Photojournalism and responsibility in Jan Grarup’s epic new book – British Journal of Photography

The Danish photographer has spent more than a quarter of a century documenting conflicts around the world. The West need to recognise their responsibility to help those suffering from war before it’s too late he warns.

In Her Own Words, Photographing the Vietnam War – The New York Times

Catherine Leroy was 21 when she arrived in Vietnam in 1966 with only a hundred dollars, a Leica M2 and a limited professional portfolio. Over the next three years covering the war, she built an exceptional body of work: surviving and documenting a capture by the North Vietnamese Army, parachuting in combat operations with the 173rd Airborne, and being published on the covers of major magazines, including Life and Paris Match.

They look at us with hope, but we can only document their despair | | Al Jazeera

None of the other refugees here pays her much attention. They are too busy with their own sorrows, their own desperate attempts to survive. But a few local men gather, surrounding her. They take out their phones to film and photograph her as she cries.

I feel sickened, disgusted by the scene, by the idea that people can feel so detached from the suffering before them that they would choose to record it rather than offer comfort.

I feel sick because surely this is what I, as one of the hundreds of journalists who have descended upon the refugee camps here, have been doing.

Photographers edit photographers: Nina Berman’s ‘frighteningly intelligent’ imagery – The Washington Post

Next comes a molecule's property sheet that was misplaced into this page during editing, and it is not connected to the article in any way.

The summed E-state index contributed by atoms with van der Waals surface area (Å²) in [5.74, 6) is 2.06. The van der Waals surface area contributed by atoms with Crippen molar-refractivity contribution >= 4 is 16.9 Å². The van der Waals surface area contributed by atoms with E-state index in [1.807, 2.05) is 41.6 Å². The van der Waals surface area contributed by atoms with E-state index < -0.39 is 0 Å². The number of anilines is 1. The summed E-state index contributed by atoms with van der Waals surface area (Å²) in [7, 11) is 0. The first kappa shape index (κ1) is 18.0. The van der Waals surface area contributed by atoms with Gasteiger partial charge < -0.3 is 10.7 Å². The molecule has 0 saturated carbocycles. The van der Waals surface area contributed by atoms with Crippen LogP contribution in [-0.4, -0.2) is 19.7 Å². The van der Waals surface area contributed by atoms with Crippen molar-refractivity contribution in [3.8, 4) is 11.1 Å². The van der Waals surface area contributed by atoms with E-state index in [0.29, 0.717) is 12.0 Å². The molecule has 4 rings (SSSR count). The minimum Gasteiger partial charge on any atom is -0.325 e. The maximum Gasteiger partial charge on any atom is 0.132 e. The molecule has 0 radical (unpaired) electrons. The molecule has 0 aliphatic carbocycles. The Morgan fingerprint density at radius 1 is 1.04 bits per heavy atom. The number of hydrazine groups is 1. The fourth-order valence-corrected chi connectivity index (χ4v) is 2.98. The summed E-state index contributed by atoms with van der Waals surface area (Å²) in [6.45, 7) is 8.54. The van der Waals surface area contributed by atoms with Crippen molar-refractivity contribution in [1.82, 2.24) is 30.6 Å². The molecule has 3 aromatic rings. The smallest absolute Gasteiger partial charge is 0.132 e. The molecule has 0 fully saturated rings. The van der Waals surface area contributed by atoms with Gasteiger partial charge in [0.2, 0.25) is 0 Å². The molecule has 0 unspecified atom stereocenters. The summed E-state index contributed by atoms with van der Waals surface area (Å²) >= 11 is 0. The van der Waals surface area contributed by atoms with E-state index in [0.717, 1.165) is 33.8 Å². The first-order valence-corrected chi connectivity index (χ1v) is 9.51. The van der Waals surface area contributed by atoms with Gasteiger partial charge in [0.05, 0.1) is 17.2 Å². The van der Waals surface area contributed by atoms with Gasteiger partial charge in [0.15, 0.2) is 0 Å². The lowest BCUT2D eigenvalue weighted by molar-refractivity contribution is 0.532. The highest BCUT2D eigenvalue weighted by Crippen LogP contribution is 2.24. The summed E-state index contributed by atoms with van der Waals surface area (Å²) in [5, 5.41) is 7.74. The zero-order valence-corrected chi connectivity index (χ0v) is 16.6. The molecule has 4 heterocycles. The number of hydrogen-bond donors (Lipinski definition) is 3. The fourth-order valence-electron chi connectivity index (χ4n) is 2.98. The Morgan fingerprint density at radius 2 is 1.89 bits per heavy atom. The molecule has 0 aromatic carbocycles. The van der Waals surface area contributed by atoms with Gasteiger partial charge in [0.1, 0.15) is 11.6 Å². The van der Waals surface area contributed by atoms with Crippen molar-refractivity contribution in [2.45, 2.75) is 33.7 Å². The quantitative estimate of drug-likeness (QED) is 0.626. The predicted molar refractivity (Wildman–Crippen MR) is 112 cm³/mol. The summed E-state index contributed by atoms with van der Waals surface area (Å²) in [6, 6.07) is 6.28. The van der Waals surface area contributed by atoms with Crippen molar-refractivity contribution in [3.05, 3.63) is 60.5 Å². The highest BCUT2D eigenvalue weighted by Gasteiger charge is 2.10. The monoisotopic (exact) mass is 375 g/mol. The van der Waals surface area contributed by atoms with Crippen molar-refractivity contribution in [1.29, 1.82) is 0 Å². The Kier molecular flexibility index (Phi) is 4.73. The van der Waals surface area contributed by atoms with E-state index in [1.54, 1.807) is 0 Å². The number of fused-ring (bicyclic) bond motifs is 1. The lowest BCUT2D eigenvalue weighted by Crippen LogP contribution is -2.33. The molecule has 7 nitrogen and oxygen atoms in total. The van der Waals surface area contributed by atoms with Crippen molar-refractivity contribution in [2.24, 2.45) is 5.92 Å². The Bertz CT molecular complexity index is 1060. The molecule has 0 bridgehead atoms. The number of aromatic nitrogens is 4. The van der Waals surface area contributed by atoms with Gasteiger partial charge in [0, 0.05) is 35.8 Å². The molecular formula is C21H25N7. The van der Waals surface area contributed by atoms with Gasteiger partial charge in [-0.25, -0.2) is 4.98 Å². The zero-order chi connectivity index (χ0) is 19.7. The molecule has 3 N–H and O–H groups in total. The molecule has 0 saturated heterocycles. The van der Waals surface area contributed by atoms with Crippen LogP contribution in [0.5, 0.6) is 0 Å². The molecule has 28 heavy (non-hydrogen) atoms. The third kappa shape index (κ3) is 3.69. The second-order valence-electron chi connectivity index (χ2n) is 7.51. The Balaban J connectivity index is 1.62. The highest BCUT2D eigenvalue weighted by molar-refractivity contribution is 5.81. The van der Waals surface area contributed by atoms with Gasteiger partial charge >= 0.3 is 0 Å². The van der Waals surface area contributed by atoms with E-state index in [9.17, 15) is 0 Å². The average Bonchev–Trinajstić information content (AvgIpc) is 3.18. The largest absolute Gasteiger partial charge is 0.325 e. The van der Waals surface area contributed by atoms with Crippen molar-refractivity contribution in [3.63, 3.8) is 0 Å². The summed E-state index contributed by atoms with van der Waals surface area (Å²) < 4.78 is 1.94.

This post is part of the In Sight series, “PHOTOGRAPHERS edit PHOTOGRAPHERS.” In this installment, NOOR photographer Tanya Habjouqa edits the work of her colleague, Nina Berman.

Powerful Photography Hold Up: Getty Experts on Influential Images | Observer

In today’s age of smartphones and Instagram, anyone can be a photographer and share images instantly. This might create the illusion that the role of the professional photographer—or professional photography as a whole—is dying, that it has been watered down. But when major events transpire, photojournalists are already there on the frontline, fitting into a few frames a whole story to be shared with those not present. Their images connect and allow the world to visually experience these events, no matter the distance.

Diversity in Photojournalism: ‘Talk Is Cheap’ – The New York Times

Over the years, Brent Lewis has stood out in media scrums on assignment or in the audience at conferences and workshops: He’s usually among the very few photographers of color — or the only one — around.

“We are easy to spot in a crowd at photo events,” said Mr. Lewis, the photo editor for ESPN’s The Undefeated. “Yet I personally know many black photographers.”

How One Photojournalist Covered Hurricane Harvey: Alyssa Schukar in Houston – PhotoShelter Blog

Chicago-based freelance photojournalist, Alyssa Schukar (@alyssaschukar), has been covering Hurricane Harvey and its aftermath for the New York Times. We spoke to her via phone to get some insight into covering a tragedy with so many logistical challenges.

Photojournalism Now: Photojournalism Now: Friday Round Up – 1st September, 2017

The International Festival of Photojournalism, Visa Pour L’Image starts in Perpignan, France tomorrow and runs until the 17th September. All exhibitions are free and there is once again an amazing diversity in the works on show. 

Here is a curated selection of what’s on offer. Congratulations to Jean-François Leroy and his team for another amazing festival program. But most importantly, thank you to the extraordinary, dedicated photojournalists who bring us these stories often at great personal cost.